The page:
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Surface area problem in 3-d calculus

  1. Apr 15, 2008 #1
    1. The problem statement, all variables and given/known data

    Find the area of the surface.
    The surface z = (2/3)(x^(3/2) + y^(3/2)), 0 </= x </= 1, 0 </= y </= 1

    2. Relevant equations

    Double integral over S of the magnitude of dr/du cross dr/dv dS, which equals the double integral over D of the magnitude of dr/du cross dr/dv dA.
    (SSs |dz/dx X dz/dy|dS = SS D |dz/dx X dz/dy|dA)

    3. The attempt at a solution
    _ 1 1
    I found the integral to be SS D (1+x+y)^(1/2) dA = SS (1+x+y)^(1/2) dxdy
    _ 0 0
    but my answer keeps coming out wrong. I might be making a mistake with algebra because I get a lot of different answers when i do it different ways. This is from an NC State Calculus 3 homework assignment, if anyone may have seen this problem before and remember how to do it. Help???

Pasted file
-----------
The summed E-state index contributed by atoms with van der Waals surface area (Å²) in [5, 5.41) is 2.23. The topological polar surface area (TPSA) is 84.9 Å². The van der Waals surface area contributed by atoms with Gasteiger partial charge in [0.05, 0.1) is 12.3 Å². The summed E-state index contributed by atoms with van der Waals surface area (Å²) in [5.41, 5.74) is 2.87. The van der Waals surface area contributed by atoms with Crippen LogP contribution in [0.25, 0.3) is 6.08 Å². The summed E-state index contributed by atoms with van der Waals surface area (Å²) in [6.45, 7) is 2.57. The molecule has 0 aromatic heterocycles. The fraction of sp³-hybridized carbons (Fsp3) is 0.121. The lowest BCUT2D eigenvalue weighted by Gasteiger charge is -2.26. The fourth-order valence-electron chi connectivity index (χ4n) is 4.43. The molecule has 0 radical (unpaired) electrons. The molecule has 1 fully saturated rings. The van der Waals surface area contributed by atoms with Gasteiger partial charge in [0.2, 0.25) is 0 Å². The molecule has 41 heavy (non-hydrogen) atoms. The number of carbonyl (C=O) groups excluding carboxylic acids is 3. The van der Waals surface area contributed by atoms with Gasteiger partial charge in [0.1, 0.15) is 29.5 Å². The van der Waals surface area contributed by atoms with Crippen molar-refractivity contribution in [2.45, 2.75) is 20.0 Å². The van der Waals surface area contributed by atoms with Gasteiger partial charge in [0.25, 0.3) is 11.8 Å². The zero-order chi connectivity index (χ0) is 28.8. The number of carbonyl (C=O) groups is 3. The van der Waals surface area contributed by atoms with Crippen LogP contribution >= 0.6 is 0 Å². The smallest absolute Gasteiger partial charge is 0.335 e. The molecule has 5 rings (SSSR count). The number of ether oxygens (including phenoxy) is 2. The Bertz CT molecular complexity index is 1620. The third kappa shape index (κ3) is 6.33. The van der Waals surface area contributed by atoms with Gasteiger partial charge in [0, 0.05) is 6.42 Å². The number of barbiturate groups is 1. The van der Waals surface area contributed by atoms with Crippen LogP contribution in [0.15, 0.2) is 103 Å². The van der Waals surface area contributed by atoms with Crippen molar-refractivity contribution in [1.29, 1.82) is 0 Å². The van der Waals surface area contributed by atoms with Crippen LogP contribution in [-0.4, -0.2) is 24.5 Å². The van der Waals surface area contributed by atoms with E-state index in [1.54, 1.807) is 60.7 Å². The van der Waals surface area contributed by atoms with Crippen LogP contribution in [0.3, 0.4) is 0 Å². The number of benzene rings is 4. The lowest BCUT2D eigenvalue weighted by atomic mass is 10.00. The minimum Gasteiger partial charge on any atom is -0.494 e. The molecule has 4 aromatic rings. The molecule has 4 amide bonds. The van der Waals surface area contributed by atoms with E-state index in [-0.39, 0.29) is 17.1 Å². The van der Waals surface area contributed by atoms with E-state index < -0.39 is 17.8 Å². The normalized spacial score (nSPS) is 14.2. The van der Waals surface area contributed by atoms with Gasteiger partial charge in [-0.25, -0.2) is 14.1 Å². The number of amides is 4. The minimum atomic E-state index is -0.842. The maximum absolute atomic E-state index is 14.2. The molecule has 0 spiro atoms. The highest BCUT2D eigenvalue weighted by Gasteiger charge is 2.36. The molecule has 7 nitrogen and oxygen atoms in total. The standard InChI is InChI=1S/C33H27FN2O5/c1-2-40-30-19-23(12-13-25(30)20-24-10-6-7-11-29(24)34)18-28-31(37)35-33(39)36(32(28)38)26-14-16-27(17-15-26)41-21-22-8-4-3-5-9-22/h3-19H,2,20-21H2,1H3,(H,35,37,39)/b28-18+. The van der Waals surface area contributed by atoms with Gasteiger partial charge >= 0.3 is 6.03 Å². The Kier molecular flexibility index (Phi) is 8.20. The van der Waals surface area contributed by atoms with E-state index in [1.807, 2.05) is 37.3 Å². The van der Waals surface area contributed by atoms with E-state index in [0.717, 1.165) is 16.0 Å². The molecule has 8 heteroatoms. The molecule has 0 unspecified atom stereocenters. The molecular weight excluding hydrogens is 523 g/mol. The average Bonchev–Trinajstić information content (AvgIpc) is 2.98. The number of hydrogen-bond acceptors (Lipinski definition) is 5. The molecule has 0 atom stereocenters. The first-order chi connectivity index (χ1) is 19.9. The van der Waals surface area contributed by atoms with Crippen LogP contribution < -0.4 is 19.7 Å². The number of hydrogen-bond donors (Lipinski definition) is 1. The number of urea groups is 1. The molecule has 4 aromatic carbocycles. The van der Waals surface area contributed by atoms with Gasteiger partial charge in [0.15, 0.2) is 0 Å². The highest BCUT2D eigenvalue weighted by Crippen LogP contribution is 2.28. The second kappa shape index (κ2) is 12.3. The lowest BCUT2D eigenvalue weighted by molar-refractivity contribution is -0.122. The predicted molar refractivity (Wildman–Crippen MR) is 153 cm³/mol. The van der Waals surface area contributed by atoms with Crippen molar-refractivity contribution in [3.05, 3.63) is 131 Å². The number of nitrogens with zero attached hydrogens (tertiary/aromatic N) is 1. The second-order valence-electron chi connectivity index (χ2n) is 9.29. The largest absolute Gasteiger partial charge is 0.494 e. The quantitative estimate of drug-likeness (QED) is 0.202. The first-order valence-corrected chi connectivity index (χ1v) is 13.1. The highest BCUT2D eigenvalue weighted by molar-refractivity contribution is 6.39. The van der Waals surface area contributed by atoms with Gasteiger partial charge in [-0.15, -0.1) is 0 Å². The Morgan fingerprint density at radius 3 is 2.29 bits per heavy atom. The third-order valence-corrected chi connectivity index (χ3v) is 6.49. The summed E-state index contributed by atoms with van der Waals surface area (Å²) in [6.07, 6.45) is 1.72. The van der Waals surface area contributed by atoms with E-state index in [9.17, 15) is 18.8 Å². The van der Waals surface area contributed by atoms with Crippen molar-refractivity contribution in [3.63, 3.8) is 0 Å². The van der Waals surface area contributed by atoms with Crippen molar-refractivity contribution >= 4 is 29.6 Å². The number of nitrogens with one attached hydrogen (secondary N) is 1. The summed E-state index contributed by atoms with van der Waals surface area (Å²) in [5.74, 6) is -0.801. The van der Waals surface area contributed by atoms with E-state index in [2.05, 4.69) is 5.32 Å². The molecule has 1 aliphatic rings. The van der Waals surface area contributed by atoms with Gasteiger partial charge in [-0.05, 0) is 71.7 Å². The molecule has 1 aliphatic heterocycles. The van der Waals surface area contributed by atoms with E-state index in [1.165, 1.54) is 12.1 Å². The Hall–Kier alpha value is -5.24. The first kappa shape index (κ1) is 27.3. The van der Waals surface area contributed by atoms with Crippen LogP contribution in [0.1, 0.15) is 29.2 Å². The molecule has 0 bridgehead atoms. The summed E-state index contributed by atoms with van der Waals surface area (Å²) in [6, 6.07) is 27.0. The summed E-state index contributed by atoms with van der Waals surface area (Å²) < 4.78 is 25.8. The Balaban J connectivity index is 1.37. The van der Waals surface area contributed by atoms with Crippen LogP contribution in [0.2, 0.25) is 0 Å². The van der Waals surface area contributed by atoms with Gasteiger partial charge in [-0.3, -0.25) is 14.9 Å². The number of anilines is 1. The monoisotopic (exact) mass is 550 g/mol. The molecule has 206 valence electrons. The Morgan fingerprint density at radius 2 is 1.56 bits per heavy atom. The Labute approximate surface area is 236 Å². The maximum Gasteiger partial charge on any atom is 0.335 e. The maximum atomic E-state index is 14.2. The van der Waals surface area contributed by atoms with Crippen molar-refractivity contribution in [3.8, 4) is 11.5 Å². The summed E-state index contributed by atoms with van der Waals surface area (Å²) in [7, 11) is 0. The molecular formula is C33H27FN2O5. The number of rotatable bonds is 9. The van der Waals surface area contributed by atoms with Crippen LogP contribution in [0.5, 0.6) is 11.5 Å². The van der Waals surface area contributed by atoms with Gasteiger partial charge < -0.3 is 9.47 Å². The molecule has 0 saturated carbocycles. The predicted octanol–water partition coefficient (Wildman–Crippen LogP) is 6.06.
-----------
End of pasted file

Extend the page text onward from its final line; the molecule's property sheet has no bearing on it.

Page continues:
Last edited: Apr 15, 2008
  2. jcsd
  3. Apr 15, 2008 #2


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    Staff Emeritus
    Science Advisor

    What you have shown is completely correct. Now, how did you do that integration and what answer did you get?
  4. Apr 15, 2008 #3
    I got the right answer finally, 1.4066. It was an algebraic error when I was evaluating the integral. Thanks for telling me I was doing it right though, that helped me know it wasn't a mistake in my set-up.
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